The Courier News from Blytheville, Arkansas on February 17, 1941 · Page 4
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The Courier News from Blytheville, Arkansas · Page 4

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Blytheville, Arkansas
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Monday, February 17, 1941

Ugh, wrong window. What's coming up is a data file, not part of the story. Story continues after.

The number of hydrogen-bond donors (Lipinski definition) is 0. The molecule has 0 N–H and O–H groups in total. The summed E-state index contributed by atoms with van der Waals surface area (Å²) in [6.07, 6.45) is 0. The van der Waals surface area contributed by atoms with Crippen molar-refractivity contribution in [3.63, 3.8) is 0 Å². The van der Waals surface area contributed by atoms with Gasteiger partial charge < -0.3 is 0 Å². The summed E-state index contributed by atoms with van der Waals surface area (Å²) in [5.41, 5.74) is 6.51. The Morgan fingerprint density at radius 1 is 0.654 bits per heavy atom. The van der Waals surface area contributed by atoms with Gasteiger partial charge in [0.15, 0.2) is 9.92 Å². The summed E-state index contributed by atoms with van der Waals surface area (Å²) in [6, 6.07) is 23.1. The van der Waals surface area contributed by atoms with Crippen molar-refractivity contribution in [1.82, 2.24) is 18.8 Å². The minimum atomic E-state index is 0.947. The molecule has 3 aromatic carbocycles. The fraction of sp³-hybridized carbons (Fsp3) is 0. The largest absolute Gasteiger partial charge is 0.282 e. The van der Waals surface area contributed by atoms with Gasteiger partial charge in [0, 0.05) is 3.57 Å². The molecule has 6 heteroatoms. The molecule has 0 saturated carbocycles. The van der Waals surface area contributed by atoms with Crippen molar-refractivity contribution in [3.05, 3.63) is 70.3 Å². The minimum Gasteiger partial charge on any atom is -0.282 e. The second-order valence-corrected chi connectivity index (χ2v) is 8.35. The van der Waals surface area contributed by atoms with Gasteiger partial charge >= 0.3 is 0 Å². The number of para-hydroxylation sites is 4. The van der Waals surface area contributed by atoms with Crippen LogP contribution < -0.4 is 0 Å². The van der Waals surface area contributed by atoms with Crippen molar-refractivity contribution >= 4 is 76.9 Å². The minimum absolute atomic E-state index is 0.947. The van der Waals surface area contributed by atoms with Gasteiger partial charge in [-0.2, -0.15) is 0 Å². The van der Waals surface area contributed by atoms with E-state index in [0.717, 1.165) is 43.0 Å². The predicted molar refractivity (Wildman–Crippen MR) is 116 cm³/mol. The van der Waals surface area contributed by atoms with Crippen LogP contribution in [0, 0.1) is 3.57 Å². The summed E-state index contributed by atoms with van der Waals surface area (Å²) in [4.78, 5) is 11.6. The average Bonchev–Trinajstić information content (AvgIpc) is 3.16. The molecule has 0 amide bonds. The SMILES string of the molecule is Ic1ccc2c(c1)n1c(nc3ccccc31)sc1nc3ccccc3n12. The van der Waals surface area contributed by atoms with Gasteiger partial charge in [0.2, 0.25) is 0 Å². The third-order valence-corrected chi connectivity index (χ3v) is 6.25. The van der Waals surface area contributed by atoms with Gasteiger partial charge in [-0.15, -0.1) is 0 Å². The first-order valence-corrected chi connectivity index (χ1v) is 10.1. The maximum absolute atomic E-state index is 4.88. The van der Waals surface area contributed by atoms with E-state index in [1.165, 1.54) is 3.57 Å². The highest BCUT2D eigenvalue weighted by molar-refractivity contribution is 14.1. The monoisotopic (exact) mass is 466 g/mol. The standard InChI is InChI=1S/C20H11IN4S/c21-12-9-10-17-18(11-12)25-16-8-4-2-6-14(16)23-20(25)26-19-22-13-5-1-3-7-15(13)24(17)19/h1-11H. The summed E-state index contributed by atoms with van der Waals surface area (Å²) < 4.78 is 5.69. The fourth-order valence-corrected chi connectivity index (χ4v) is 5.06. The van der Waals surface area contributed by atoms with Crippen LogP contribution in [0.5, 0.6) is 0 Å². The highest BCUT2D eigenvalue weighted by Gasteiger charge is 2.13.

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>AGE FOUR BLYTHEVILLE, (ABK.) COUKIER NEWS MONDAY/FEBRUARY 17, 1941 THE BLYTHEVILLE COURIER NEWS ' • . THE COURIER NEWS CO, *'•'':•' ' H f W, HAINES, Publisher '•* / . SAMUEL F. NORRIS, Editor ; j. .THOMAS PHILLIPS. Advertising Manager Y Sole National Advertising Representatives: : Wallace Witmer Co., New York, Chicago, De- troll, Atlanta, Memphis. : Published Every Afternoon Except Sunday • Entered as second class matter at the post- office at Blytheville, Arkansas, under act of Congress, -October &; 1917.' - Served by the United Press * . SUBSCRIPTION RATES By carrier in the City of Blytheville, 15c per week,-or 65c per month. 1 By mail, within a radius of 50 miles, $3.00 per year, *1J» for six months, 75c for three months by Tnail in postal zones two to six melushc $6.50 per year; in zones seven and eight, IJO.uu per year, payable in advance. Sherlock Holmes Re-enters Russia For a long time Russian children, not to say adults, have been deprived of the pleasure of rapt contemplation of the Adventures of Sherlock Holmes. Detective fiction was somehow'consid- ered beneath the dignity of Marxist mentality, and those who wanted to regale . themselves with the mysterious goings-on of late 19th century London had to do it by patronizing the'inevita- ble bootleggers, who appear to have sprung up no less readily under socialism than under republicanism. Now the Soviet Union is once more allowing across its borders those tales of Sherlock Holmes and others of the detective and ghostly cliques. Possibly the thrillers provided by the ""• public treason trials, .and the exploits '. of the OGPU agents in foreign lands were expected to provide all the .necessary thrills to Soviet youth. If so, it will be a relief to have them given an opportunity to turn to pulp-paper thrillers instead of the genuine article. Closed World Or Open World? Putting aside for a moment the prin- • ciple issues of Wendell Willkie's appearance before the Senate Foreign Relations Committee, let us look at the last paragraph .of his prepared statement. It is worth reading and rereading, because in it he so succinctly -. and clearly - stated , the great js&ne^ , " which Divides the" world. ;> —We must have courage, we must bravely do what our moral sense tells us ought to be done, said Willkie, and '"• "svc must prepare ourselves to take a part in laying the foundations of a world such as we would want out- children to live in. "That world cannot be a closed world. It must be an open world/' he said. There Willkie put his linger on the broad issue between the free nations of the world and the totalitarian nations. It is not a question of forms of government. It is fair to say that the rest of the world was middling indifferent when Mussolini seized'power in Italy. .True, . the world gagged a little when the castor oil heroes swept across Italy, and shuddered when various freedom-loving people were summarily put to death. But in the main, the world was indifferent, and is indifferent today, to what kind of a government Italy has within Italy. So with Germany. The rise to power of Hitler was viewed with a- similar indifference as long as it appeared to be a purely German matter. Again, the outside world was nauseated by the racial persecutions, the blood baths, the concentration camps/ But as long as Germany alone "was forced to wallow in the bed she had made for herself, the world remained restlessly tolerant. After all, the manner in which any people conducts its own internal affairs is principally the responsibility of that people. The same feeling, in a remote way, applied to Russia. Then it gradually became apparent that no totalitarian .system was, or could be, content with that. The nature of all three demanded constant interference with the affairs of other countries. All meddled directly in the internal politics of others. Such tolerance as others extended to them was not reciprocated—could not be reciprocated by regimes founded and based on intolerance, built on evangelization. They closed their borders to normal intercourse. They made exclusive trade agreements which effectually barred others from normal markets. They closed their communications, their H; braries, their minds, as they closed their borders. A-free world must be an open world. There must be an opening of doors, a lowering of barriers, not their multiplication. That is the road on which every free country, every free person travels today. SIDE GLANCES COP*. 1941 BK NEA SERVICE. INC. T. M. REG. U. S. PAT. OFF. SERIAL STORY DRAFTED FOR LOVE Free Italy Organizes just as fragments of the French, Norse, Dutch and other populations temporarily under the Nazi heel have organized as bodies of freedom in exile, so now they are joined by free Italians in London, who are making the beginning of a "Free Italy" movement. Liberty has been preserved before in this manner, not once, but many times. Driven from her home, she ''does not die, but takes up temporary, quarters elsewhere, waiting patiently the day when she can return to her own. This she will do, some day, in every one of the countries from which she has been driven by force, internal or external, < *.•'<>.• . ,' < ' . , ,lt is especially, appropriate to see"a" "Free Italy" movement, for no country made a more gallant struggle for national independence and freedom. The latter, Italy tossed away nearly 20 years ago in a. moment, of post-war weakness and confusion; the former is now in danger |rpm the ancient enemy across the Alps. Today, as 100 years ago, there are;..not lacking Italians ready to undertake the long and difficult, struggle for freedom. 50 THEY SAY Germany will stop when it becomes unprofitable to go further.—Charles A. Lindbergh. * * t . Don't let. anyone tell you that New York today Isn't a better place for boys than It was in the old days.—Al Smith, one-time Democratic presidential candidate. * + * When one says that Mussolini is Quisling one admits that Mussolini is the very .antithesis of Italy—what I have been savins for 15 ycars.-Count Carlo Sforra. Italian refugee. * * * I can't say there won't be some strikes, because we arc not a perfect family.—William Green, president the A. F. of L. BY RUTH AYERS COPYftKSHT. »»4f, MCA SERVICE, INC. "Here she comes 1 I've been Irving to pass her for an hour, and now she's going lo ask me' if I think I own the ton: 1 * because Y'm driving'a truck!" Ferguson YESTERDAYt April I* fflllmg U lav* wltk her *I«ter>» tweet- keart, and k* thl»lu «be \m Ann, After that one kJ*M, April decide* to explain the hoax, admit her love. She be**** but Kent interrupt*. He «««• her «• » different A»n— flhe'a unit being »«cond to »l»tcr April. A*4 K«»t l>l«ttt* April, • * * TOE LIE THAT WAS TRUE CHAPTER VIII 'T'HE hills wer« so close and blue; the sky, unchanged; the *mell of the wood fire still lingered. But to all this, April Burnett was oblivious. It's like that when you parachute from rose-colored clouds and land feet first on hard brown earth. At first, she was too stunned to be angry. It seemed, in fact, as if she were sitting beside a stranger who was telling her something about another stranger. Kent, now that he had started, was 'plunging ahead. He loved Ann, her sister; he had a deep desire to protect her, and yet, as April could tell from the way he Do ANV &IR.DS AMOR ATE /\SO/377-Y IN THE BALL INSTEAD OF o£ herself. "Oh, April may turn out al right someday," he said with grudging attempt to be fair. April nodded, found herself mumbling something silly tha sounded like, "Sure—yes, I think so." "The trouble with April is tha she never looks beyond her mirror. Everyone raves about hov beautiful she is, how stunning Personally, I could never see it. "No?" "She has - a greedy complex thinks that she's so ravishing sh< can- get anything she wants, n> matter whose toes she treads on. tavia can't be fooled like outsiders. She knows!" "That's true* "What's more," Kent went on, 'the Glitterbug figures she's the belle of the town And everyone owes her homage," April made a itab to defend herself. "Oh, t dont think that, Kent She doesn't mean to. It's ust she is, well, maybe a little thoughtless.** -A little?" he snorted. "Yotir trouble* Ann, is that you've always been loyal to her. Whether ehe meant to or not, she was giving you an inferiority complex. All those boy friends hanging around tier, all that so-called popularity, naturally made you feel you were being pushed aside. I've always told you that, but you've learned it for yourself now." "Yes—I guess maybe I have," April agreed and felt the ghost of a smile on her lips again. Indeed ehe had learned for herself what April Burnett was like! Kent pulled a pipe from his pocket, fumbled for tobacco. Then he leaned contentedly close to April as she held a match to the bowL "Sorry," he chuckled, "I didn't mean to waste time talking about April. It was only because I'm so glad you've.pulled out of the pocket before you did anything desperate. It makes that quarrel ve had seem . awfully silly, now, Even behind'the dark glasses she could feel the look of adorar tion in the temporarily unseeing eyes. He loved Ann. He thought it was she beside him. Ahead of him were critical days in the hospital, a battle he'd have to fight out in the darkness. This was his day. It must end in peace for him. no matter what happened. If she shattered it, she would be even worse than he had described her. She would be the v/orst of all, a cruel person. Yes, she would carry out the masquerade a little longer. This would be .the last time she'd Bee him—the end of the love that for her could have been the real thing. "You're shivering," he said. "You're trembling." "It's blown up a little colder." Then because she must play the , part of Ann a little longer, she, forced herself to sit beside him, cradling his head, stroking the brief, crisp wave in his hair. "We must go," .she said at last, "I'll bank the fire so there won't be any life left in it." * * * rPHERE were things lo do and •*" she was glad to be busy. Folding the blanket, packing the kit, trampling in the ashes where the grill had been. She felt the blisters on her lingers smarting and stray wisps of hair which she had tried to wear like Ann, stuck to her forehead. If Kent could see her now he'd been more than convinced that she wasn't beautiful. She pulled up the collar of Ann's coat. She hated the coat. She hated the sight o£ the gay red slacks. Kent called to her as he stacked doesn't it, my love?" "Oh yes," April choked the words out, "I'd forgotten we quarreled at all" "As it should be." ."We'll.forget about April, too," he said. "Let her go her glittery way and more power to her." "That's what I say." "I'm afraid though, she r s going "That's right." April mumble J. 6 have "a-rude awakening one of it again and all the time she kept! thinking, "This isn't me he's talking about" . •>..' :. ;. . . ' • _ • ; ; -*-y;»; i. ^- ',,', j r'. •' "D JHVit ^was V.and ^ she.' must take • .-it.' r Puce: or twice she even Cound.'.lier .lips twitching with a half smile. It-had it's funny side,, too. No one had ever told her ail her faults like this before. "She's spoiled,". :-Kent said. "Everyone has spoiled ApriL" '•••• "Not Octavia." ''"• ; "Who—oh, Octavia. Well, Oc- K these days.' Something .impish rose in April, even while she smarted and stung with the terrible hurt of his words. "Yes,')', she said, "and I bet it will be'vsoon." ' - • • '"'. '*••'••'. • * * ENT drew her .to. him and the touch of his lips brushing her cheek was her undoing. It wasn't fair. What he'd'said was wrong and 'heartless.- Arid because she was so hurt, she -wanted to fight back. The April-storm side of her b.egaii; r .to ( ^ise,: ; ;upl. like ."thunder. .She'dspealc'out now."''"'" "Happy, ; darling?" Kent was asking. the blanket and the kit in his arms. "Sometimes you get very i hunchy when your eyes are gone," he said. She jumped. Did he know? Had he guessed? "I've a feeling," he went on, "that there's a fog rolling up over the hills." Nip, who'd been sleeping soundly on a full stomach, came bounding. "What you could tell, old boy, if you could talk," April whispered. Kent was taking a last survey, as if in not seeing, the majestic panorama of hills and brown fields, he yet was seeing it with some eye of the mind. "Beautiful day," he 'said, "and beautiful you/' • .She held his arm to guide him back to the car. And then in one desperate, reckless plunge she added the last salute. Oh, it was wrong, wicked, a Jie,and yet .the .truest, thing-she 1 d,ever,said.. •.-,„..."No matter.what happens/' she whispered, "I love you." (To Be Continued) things is not to arm to the teeth. If you went to war and won, you would lose more than ' you could gain. Everybody would lose. When he declared that the Germans are not, arming-, so intensively, I said 1 . Last January and February Germany bought from American air- Mind Your Manners Test your, knowledge of correct craft people $1,000.000 worth ol social usage by answering the fol- high-class war -flying machinerv flowing- Questions, then checking p j ece O j ca nriy. <b) Let his master decide what the dog should and shouldn't, do? Answers 1. No. 2. No. 3. Yes. 4. No, For the host may not, want the dcg to have even a small .ANSWER: Yes. Many birds of the southern hemisphere go 'north toward 'the equator after .their nesting season. NEXT: What caused.the Ice Ages? Diary" (Harcourt Brace: $3.50), edited by William £. Dodd. Jr. and Martha Dadd. Here is the whole incredible picture of Nazi dealingxS, aimed toward war as From 1033 through 1337 historian- teacher William E. Dodd was • U.S. ambassador to Grvmnny. j saw Hitlcrism rise to n world j threat. He did nor. like it,! bluntly said so — both aloud i early as startling 1934. Following is a bit Dodd wrote on Sept. 19. 1934 r about an inter- Dr. Histalnmr view with OUT OUR WAY Schacht. head of the. German Reichsbank: He said: "All the world is com- and in his private notes. The i bining against us; everybody is latter are now available and {attacking Germany and trying to a most absorbing book they I boycott her.' 1 Yes, I replied, but make, "Ambassador Docld'ayou know the way to'stop such and paid in gold. He .looked embarrassed and was about to deny it, gut as he saw I was going to produce a aocument, he-said: "Yes, I suppose you know all about'it, but we must arm." He, then acknowledged .that the Hitler party is absolutely., committed to war. and the people, too. are ready and willing./Only • a few government officials are aware :of the dangers and are opposed/'"He concluded: "But we shall "postpone it 10 years. Then it may. be , we can avoid war.'' I reminded him of his Bad Eilsen speech-some two weeks ago ami said: I. agree with you about commercial and financial matters in the main. But, why do you not. when you speak before the public, tell the German people they must, abandon a war attitude? He replied: "I dare not say that. I can only speak on my special subjects." below: the authoritative answers | 5^ ! Best "What Would You Do" solu- 1. Should a dog be allowed .in i tion—(b). For your host has prob- the dining room while a meal is' ably worked hard to train the dog being served? i not to jump on guests and you will 2. Should a clog "be permitted to '• hel P imdo his training. By J. R. Wiffianw OUR BOARDING HOUSE with Maior Hoople •^ .'«!•• THESE? WHY, THESE IS STUFFED .WITH OL' PAPER AM' PAGS TO PROVE TO VOL) TVW WHENEVER SISTER SEES ME PASS HER HOUSE WITH GROCEP.\ES.SHE \ PACKS UP TH' KIDS AM' COME<=> ) DOV.VW HERE PERTH' DAY, " J TO FILL 'EM UP PERTH' *WEEK AM' SAVE WORk. <^ GROCERIES/ MOW YOU WATCH-* SHE'LL SE HERE.' '^GADjLEANIOER.'tHE SCIENCE OT= ^ PHRENOLOGY, OR SKULL READING, : DISCLOSESVOUR MTURBTO ME UKE A D|£R.V W ft ONORCSTRI/^L/ SIMP FDR RU6&EO IMO\- M/XVE SftGAClTV, ARTISTIC AMD UTTERLV NO CONi^C^^Ct/^ LARGE 8SKWOTL\t.EARrtj: l l \/E HMD A O^T W FIND THE BUMP OLD GOURD | TH W MAKES HIM GlMCE •£ PELL - OUTA \KKK CROTCHES MV RGHGHWR^ OOT FRONVUN03? 9UPP09E TUKT'S WHftl MAKES ME i-\ \ . )> WE'LL STUFFED < S IT OUT// "r / she is just as fond of her dog RE anyone could possibly be of a child? What would you do if— You go into a house where there is a dog whose master says "Down" when ho jumps on you— (a) Say "Let him alone; I like dogs." and then call him to you ? 86.COO miles. jump iip on guests? ! 3. If you know a. friend dislikes j Jupiter is the largest of the cats, should you keep the cat out' planets, with a diameter of about of the living.room when the friend- stops by to see you? 4. Should a- guest feed a dog candy, without first asking his host if it is all right? S.' Should a woman without children tell persons with children that Announcements The Courier News has been authorized to make formal announce- 1 • ment of the following candidates f . for public office at the municipal || election April 1. For Mayor TOM A. LITTLE E. R. (Rabbit) HOLD EVERYTHING By Clyde Lev/is U. S. Poet Makes Pro-Axis Speech * WHY MOTHERS GST GRAY- - X. R£a U. S. *AT. OFF -- /• "Let's slick abound and see how this comes out." ! Ezra Pound, above, expatriate, pro-Fascist, American-born poet. 1 is, reported lo have broadcast ! speeches over the. Rome radio | praising U. S. isolationism and . blasting American aid to Britain. ! The bearded poet, now 55. has not been in his nalive country, except for brief visits, since lie was 22. t,;